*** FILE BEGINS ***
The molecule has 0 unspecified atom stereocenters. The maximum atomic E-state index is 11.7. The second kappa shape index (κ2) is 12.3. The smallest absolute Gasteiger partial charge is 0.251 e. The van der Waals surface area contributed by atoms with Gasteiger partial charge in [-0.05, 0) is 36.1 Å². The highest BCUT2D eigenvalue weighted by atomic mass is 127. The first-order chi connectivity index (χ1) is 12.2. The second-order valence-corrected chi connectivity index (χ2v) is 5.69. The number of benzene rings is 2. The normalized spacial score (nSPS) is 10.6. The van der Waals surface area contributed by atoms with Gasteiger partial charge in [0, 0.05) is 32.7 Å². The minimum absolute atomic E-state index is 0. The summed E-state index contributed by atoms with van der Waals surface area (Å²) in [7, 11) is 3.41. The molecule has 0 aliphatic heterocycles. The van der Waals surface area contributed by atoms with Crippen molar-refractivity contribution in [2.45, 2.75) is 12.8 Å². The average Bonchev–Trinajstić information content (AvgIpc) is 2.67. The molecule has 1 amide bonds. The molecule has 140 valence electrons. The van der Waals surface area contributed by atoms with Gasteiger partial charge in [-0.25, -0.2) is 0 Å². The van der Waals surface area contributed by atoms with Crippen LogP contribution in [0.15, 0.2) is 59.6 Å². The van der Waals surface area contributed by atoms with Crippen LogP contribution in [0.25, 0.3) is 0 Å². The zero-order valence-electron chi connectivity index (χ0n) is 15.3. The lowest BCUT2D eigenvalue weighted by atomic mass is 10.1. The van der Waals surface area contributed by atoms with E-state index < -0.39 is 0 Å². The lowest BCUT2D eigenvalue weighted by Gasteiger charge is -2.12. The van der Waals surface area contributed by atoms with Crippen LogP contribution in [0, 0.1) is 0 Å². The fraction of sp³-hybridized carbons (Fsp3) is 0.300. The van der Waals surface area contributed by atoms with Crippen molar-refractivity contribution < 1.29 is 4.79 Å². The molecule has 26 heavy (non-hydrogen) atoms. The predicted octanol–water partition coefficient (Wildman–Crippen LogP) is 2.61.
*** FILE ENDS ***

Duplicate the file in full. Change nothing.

The molecule has 0 unspecified atom stereocenters. The maximum atomic E-state index is 11.7. The second kappa shape index (κ2) is 12.3. The smallest absolute Gasteiger partial charge is 0.251 e. The van der Waals surface area contributed by atoms with Gasteiger partial charge in [-0.05, 0) is 36.1 Å². The highest BCUT2D eigenvalue weighted by atomic mass is 127. The first-order chi connectivity index (χ1) is 12.2. The second-order valence-corrected chi connectivity index (χ2v) is 5.69. The number of benzene rings is 2. The normalized spacial score (nSPS) is 10.6. The van der Waals surface area contributed by atoms with Gasteiger partial charge in [0, 0.05) is 32.7 Å². The minimum absolute atomic E-state index is 0. The summed E-state index contributed by atoms with van der Waals surface area (Å²) in [7, 11) is 3.41. The molecule has 0 aliphatic heterocycles. The van der Waals surface area contributed by atoms with Crippen molar-refractivity contribution in [2.45, 2.75) is 12.8 Å². The average Bonchev–Trinajstić information content (AvgIpc) is 2.67. The molecule has 1 amide bonds. The molecule has 140 valence electrons. The van der Waals surface area contributed by atoms with Gasteiger partial charge in [-0.25, -0.2) is 0 Å². The van der Waals surface area contributed by atoms with Crippen LogP contribution in [0.15, 0.2) is 59.6 Å². The van der Waals surface area contributed by atoms with Crippen LogP contribution in [0.25, 0.3) is 0 Å². The zero-order valence-electron chi connectivity index (χ0n) is 15.3. The lowest BCUT2D eigenvalue weighted by atomic mass is 10.1. The van der Waals surface area contributed by atoms with E-state index < -0.39 is 0 Å². The lowest BCUT2D eigenvalue weighted by Gasteiger charge is -2.12. The van der Waals surface area contributed by atoms with Crippen LogP contribution in [0, 0.1) is 0 Å². The fraction of sp³-hybridized carbons (Fsp3) is 0.300. The van der Waals surface area contributed by atoms with Crippen molar-refractivity contribution < 1.29 is 4.79 Å². The molecule has 26 heavy (non-hydrogen) atoms. The predicted octanol–water partition coefficient (Wildman–Crippen LogP) is 2.61.